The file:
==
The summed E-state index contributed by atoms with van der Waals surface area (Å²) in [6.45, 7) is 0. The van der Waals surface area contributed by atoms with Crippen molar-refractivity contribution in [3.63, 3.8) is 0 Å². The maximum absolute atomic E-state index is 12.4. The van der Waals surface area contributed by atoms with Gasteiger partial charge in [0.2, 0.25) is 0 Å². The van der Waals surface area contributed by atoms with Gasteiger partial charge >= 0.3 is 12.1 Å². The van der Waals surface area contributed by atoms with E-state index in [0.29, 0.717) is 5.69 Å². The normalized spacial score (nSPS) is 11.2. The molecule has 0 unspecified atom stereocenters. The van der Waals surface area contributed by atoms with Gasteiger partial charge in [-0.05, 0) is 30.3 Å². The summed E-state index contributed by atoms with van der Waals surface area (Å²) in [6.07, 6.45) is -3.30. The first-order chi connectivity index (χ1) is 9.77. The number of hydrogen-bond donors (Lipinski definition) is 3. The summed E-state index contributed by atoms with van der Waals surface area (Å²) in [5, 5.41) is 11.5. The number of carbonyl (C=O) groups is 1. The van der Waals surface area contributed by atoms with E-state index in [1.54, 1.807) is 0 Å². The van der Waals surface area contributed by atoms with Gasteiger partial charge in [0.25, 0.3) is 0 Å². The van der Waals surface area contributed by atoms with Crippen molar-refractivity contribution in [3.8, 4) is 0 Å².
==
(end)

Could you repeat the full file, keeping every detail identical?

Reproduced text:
The summed E-state index contributed by atoms with van der Waals surface area (Å²) in [6.45, 7) is 0. The van der Waals surface area contributed by atoms with Crippen molar-refractivity contribution in [3.63, 3.8) is 0 Å². The maximum absolute atomic E-state index is 12.4. The van der Waals surface area contributed by atoms with Gasteiger partial charge in [0.2, 0.25) is 0 Å². The van der Waals surface area contributed by atoms with Gasteiger partial charge >= 0.3 is 12.1 Å². The van der Waals surface area contributed by atoms with E-state index in [0.29, 0.717) is 5.69 Å². The normalized spacial score (nSPS) is 11.2. The molecule has 0 unspecified atom stereocenters. The van der Waals surface area contributed by atoms with Gasteiger partial charge in [-0.05, 0) is 30.3 Å². The summed E-state index contributed by atoms with van der Waals surface area (Å²) in [6.07, 6.45) is -3.30. The first-order chi connectivity index (χ1) is 9.77. The number of hydrogen-bond donors (Lipinski definition) is 3. The summed E-state index contributed by atoms with van der Waals surface area (Å²) in [5, 5.41) is 11.5. The number of carbonyl (C=O) groups is 1. The van der Waals surface area contributed by atoms with E-state index in [1.54, 1.807) is 0 Å². The van der Waals surface area contributed by atoms with Gasteiger partial charge in [0.25, 0.3) is 0 Å². The van der Waals surface area contributed by atoms with Crippen molar-refractivity contribution in [3.8, 4) is 0 Å².